Coronavirus may help researchers fight cancer, according to scientists

According to a study by a scientist at Dalhousie University, coronavirus may have a silver lining. Dr. Shashi Gujar, along with colleagues from the United States, Denmark, France, Germany and India, is studying the virus causing COVID-19, an immune response against SARS-CoV-2, at the Department of Pathology in Dal. A news release on Dalhousie University’s website states that using the immune system can be repurchased to fight cancer.

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The body’s immune system recognizes foreign viruses and bacteria as a threat, but it does not do so for cancer, it said. Dr. Guzar discovered that if viruses such as coronovirus could play a role as the next generation of cancer immunotherapy, as reported in the journal Oncoimmunology.

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Dr. Shashi Gujar, along with a group of international collaborators, is studying the immune response against SARS-CoV-2, the virus that causes COVID-19, using the immune system to reproduce. can be done
Courtesy: iStock

Dr. “We found out how your coronovirus-specific T cells feel that your cancer is infected with the virus,” Guzar said in the release. “The key is to do it without using the virus or actually cause the actual infection.”

The release explained that when a person contracts SARS-CoV-2, the immune system recognizes the virus and activates “T cells” and acts in a specific way to kill the cells that irritate the virus. Is, the release explained.

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The vaccines currently being tested worldwide have demonstrated similar ability to trigger these coronavirus-specific T cells, the report states.

Experts have explained to Fox News that T cells contain “memory cells” that are maintained in the body after a person fights infection. The CDC website states, “The immune system remembers what the body knows about how to prevent that disease.” Memory cells “will act as an alarm and help the immune system identify and prevent antibodies from attacking foreign viruses or others. The germ if it re-enters the body, according to the Federal Health Agency.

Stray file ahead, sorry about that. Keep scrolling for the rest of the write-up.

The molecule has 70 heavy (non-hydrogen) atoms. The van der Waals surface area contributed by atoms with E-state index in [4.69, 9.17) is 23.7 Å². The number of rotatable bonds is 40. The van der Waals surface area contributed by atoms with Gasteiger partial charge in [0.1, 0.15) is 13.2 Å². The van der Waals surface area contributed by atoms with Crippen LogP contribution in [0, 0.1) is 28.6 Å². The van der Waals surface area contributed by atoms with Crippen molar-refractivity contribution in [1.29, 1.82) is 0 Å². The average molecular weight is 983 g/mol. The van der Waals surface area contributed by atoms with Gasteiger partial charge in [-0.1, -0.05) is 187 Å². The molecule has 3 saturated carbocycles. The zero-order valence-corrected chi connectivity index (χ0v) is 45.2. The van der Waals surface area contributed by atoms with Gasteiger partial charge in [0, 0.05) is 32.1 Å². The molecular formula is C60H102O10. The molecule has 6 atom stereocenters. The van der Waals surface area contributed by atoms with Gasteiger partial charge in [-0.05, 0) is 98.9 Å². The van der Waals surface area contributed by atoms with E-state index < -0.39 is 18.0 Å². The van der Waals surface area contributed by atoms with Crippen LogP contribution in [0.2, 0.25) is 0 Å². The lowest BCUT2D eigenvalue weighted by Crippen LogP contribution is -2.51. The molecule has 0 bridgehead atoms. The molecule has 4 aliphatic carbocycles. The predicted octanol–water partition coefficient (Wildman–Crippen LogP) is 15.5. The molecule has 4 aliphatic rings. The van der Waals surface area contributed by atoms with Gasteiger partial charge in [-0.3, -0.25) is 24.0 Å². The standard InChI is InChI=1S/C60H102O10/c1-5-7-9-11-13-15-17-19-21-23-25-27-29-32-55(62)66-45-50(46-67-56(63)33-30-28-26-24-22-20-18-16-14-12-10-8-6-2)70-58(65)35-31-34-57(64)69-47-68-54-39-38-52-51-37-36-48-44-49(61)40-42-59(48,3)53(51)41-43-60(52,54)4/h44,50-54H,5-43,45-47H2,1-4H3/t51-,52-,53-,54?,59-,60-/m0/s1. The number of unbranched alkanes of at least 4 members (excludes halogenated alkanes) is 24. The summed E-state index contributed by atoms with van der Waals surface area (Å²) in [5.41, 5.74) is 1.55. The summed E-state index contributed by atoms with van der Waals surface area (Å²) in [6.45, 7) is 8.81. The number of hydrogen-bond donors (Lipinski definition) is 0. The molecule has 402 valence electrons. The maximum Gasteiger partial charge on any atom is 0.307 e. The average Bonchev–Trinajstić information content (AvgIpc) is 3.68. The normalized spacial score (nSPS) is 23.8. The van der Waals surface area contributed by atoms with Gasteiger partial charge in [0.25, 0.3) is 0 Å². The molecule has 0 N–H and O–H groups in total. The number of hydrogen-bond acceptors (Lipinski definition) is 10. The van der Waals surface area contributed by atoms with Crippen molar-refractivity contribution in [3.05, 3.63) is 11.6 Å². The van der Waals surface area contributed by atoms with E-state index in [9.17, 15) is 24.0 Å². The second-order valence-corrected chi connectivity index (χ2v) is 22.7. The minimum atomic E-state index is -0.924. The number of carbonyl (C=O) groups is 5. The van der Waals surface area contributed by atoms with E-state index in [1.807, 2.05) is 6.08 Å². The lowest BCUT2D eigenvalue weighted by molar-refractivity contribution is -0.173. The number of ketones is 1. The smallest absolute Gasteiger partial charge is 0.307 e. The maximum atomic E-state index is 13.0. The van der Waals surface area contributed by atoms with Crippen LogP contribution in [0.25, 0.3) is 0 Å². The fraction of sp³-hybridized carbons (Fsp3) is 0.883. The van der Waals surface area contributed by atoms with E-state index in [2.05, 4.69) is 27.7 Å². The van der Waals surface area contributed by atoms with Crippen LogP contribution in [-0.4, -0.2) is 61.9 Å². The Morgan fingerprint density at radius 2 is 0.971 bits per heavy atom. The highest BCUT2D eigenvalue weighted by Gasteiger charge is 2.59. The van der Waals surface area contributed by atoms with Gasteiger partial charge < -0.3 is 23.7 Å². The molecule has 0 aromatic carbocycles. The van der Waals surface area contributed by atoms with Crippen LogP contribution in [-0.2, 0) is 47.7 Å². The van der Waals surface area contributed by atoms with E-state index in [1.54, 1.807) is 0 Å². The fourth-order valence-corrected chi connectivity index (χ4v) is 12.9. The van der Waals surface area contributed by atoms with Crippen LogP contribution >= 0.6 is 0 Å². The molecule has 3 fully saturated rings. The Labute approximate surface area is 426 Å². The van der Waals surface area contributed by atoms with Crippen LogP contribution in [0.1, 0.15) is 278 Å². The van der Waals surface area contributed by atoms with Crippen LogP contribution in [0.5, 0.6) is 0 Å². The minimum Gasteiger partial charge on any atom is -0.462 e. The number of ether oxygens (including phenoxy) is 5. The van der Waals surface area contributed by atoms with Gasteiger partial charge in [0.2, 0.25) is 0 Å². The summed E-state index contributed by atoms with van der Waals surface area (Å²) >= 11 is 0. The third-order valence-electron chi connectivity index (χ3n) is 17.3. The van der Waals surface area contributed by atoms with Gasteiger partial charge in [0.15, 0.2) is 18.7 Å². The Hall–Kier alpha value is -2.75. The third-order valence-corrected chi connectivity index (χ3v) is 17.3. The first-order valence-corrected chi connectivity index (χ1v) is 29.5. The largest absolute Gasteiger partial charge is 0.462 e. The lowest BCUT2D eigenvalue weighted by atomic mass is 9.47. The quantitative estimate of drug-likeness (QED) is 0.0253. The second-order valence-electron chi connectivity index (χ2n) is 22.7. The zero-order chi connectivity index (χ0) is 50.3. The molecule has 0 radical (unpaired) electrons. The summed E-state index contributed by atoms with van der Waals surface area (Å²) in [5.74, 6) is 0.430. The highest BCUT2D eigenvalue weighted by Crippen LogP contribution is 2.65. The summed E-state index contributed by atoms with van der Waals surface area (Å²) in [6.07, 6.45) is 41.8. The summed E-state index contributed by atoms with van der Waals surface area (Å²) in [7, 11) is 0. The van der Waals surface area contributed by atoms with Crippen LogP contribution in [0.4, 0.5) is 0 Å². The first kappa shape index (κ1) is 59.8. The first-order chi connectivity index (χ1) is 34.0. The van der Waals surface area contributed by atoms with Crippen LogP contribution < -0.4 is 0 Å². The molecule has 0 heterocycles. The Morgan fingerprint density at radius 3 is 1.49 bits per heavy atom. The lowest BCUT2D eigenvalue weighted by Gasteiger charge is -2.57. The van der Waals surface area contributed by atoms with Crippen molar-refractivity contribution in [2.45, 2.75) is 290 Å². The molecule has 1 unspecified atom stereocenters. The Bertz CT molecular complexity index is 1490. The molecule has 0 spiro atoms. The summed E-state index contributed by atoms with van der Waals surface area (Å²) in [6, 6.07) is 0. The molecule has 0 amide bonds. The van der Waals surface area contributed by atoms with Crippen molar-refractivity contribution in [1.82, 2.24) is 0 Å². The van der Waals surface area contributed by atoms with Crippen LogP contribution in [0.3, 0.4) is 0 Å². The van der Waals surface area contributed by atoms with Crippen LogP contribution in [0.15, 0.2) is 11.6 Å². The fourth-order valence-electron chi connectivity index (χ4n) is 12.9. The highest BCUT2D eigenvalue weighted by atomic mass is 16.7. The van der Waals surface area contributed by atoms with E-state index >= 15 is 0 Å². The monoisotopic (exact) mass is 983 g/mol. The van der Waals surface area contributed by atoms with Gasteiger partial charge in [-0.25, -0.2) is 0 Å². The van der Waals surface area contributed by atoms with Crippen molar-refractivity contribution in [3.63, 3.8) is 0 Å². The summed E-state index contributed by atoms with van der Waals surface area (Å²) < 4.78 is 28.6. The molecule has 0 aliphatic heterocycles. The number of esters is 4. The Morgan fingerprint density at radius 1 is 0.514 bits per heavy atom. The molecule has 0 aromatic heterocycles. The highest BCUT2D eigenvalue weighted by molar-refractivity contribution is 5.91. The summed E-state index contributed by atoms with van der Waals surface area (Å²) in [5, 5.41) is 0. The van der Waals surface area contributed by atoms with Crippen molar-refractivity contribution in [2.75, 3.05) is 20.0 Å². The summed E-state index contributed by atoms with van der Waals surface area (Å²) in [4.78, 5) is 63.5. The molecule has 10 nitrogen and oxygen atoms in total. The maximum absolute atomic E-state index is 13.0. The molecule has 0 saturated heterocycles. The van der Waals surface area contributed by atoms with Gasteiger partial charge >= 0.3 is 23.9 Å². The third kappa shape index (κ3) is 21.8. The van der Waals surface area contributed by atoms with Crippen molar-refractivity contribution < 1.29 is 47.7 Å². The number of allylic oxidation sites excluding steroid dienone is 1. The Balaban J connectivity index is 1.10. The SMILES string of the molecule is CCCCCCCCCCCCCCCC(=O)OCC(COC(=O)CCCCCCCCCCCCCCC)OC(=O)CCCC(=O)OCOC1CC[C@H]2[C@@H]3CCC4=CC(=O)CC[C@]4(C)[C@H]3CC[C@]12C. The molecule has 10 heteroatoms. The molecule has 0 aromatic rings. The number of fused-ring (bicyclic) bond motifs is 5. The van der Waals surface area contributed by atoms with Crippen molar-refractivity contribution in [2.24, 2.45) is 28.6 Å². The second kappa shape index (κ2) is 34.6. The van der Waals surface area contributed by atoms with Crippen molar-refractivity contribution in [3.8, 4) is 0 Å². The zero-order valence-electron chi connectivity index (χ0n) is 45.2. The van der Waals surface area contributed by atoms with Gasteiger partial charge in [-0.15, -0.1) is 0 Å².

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The authors stated in the study release that coronavirus-specific T cells can detect SARs-CoV-2 viruses in the body, and destroy the areas where the virus replicates and help the body recover from a COVID-19 infection. helps.

Teams of scientists are trying to get cancer cells to attack T cells to express markers identified as coronovirus-virus-harming cells, and from T-cells The fighting became the target of the coronovirus, the release explained.

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“Once we know that it works, this immunotherapy will actually be a straightforward process and maybe we start using it sooner than later. It is a highly novel and practical strategy to exploit virus-specific T cells against various types of cancer. This is why it is so exciting.

The release states that coronovirus specific cells can potentially be found in millions of people around the world due to infection or vaccine, making this type of cancer immunotherapy useful to populations around the world.

The release also stated that Dr. The international group of scientists with Gujjar are currently testing coronavirus-specific tags occurring in different populations. They then plan to make a “cocktail” of these tags to treat cancer in clinics around the world.